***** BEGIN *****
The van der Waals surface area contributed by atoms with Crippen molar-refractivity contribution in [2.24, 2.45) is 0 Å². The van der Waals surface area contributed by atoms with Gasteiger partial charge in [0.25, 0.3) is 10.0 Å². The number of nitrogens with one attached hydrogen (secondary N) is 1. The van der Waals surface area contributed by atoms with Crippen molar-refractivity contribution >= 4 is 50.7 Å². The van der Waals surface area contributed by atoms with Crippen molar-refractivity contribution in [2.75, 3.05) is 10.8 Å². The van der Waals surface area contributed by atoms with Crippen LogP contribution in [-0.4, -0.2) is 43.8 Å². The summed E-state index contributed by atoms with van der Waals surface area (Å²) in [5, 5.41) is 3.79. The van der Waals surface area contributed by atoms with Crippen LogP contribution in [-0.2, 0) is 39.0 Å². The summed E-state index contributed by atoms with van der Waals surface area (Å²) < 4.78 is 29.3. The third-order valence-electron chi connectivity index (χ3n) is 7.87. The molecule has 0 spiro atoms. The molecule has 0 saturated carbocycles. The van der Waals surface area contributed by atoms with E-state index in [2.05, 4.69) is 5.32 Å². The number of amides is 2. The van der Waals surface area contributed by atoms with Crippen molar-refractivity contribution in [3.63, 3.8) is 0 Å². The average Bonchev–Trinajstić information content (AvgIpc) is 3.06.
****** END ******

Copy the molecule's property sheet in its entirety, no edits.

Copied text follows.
The van der Waals surface area contributed by atoms with Crippen molar-refractivity contribution in [2.24, 2.45) is 0 Å². The van der Waals surface area contributed by atoms with Gasteiger partial charge in [0.25, 0.3) is 10.0 Å². The number of nitrogens with one attached hydrogen (secondary N) is 1. The van der Waals surface area contributed by atoms with Crippen molar-refractivity contribution >= 4 is 50.7 Å². The van der Waals surface area contributed by atoms with Crippen molar-refractivity contribution in [2.75, 3.05) is 10.8 Å². The van der Waals surface area contributed by atoms with Crippen LogP contribution in [-0.4, -0.2) is 43.8 Å². The summed E-state index contributed by atoms with van der Waals surface area (Å²) in [5, 5.41) is 3.79. The van der Waals surface area contributed by atoms with Crippen LogP contribution in [-0.2, 0) is 39.0 Å². The summed E-state index contributed by atoms with van der Waals surface area (Å²) < 4.78 is 29.3. The third-order valence-electron chi connectivity index (χ3n) is 7.87. The molecule has 0 spiro atoms. The molecule has 0 saturated carbocycles. The van der Waals surface area contributed by atoms with E-state index in [2.05, 4.69) is 5.32 Å². The number of amides is 2. The van der Waals surface area contributed by atoms with Crippen molar-refractivity contribution in [3.63, 3.8) is 0 Å². The average Bonchev–Trinajstić information content (AvgIpc) is 3.06.